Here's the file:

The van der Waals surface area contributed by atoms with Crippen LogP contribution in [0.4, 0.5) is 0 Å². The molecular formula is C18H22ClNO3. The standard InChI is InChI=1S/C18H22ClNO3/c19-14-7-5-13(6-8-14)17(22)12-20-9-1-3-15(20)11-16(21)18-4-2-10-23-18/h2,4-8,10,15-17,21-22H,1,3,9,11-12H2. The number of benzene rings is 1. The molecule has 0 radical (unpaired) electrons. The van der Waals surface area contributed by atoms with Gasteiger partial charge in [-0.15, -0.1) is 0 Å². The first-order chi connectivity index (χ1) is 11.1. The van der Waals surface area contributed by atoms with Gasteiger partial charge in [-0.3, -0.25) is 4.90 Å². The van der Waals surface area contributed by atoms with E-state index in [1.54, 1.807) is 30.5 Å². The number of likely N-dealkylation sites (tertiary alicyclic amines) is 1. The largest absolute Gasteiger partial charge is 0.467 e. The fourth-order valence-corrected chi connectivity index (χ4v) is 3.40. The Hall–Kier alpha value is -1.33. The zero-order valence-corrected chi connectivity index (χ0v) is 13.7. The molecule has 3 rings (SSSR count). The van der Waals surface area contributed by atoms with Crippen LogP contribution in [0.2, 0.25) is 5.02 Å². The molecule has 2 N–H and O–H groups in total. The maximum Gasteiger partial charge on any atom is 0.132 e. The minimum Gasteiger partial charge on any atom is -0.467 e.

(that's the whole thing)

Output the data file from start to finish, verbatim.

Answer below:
The van der Waals surface area contributed by atoms with Crippen LogP contribution in [0.4, 0.5) is 0 Å². The molecular formula is C18H22ClNO3. The standard InChI is InChI=1S/C18H22ClNO3/c19-14-7-5-13(6-8-14)17(22)12-20-9-1-3-15(20)11-16(21)18-4-2-10-23-18/h2,4-8,10,15-17,21-22H,1,3,9,11-12H2. The number of benzene rings is 1. The molecule has 0 radical (unpaired) electrons. The van der Waals surface area contributed by atoms with Gasteiger partial charge in [-0.15, -0.1) is 0 Å². The first-order chi connectivity index (χ1) is 11.1. The van der Waals surface area contributed by atoms with Gasteiger partial charge in [-0.3, -0.25) is 4.90 Å². The van der Waals surface area contributed by atoms with E-state index in [1.54, 1.807) is 30.5 Å². The number of likely N-dealkylation sites (tertiary alicyclic amines) is 1. The largest absolute Gasteiger partial charge is 0.467 e. The fourth-order valence-corrected chi connectivity index (χ4v) is 3.40. The Hall–Kier alpha value is -1.33. The zero-order valence-corrected chi connectivity index (χ0v) is 13.7. The molecule has 3 rings (SSSR count). The van der Waals surface area contributed by atoms with Crippen LogP contribution in [0.2, 0.25) is 5.02 Å². The molecule has 2 N–H and O–H groups in total. The maximum Gasteiger partial charge on any atom is 0.132 e. The minimum Gasteiger partial charge on any atom is -0.467 e.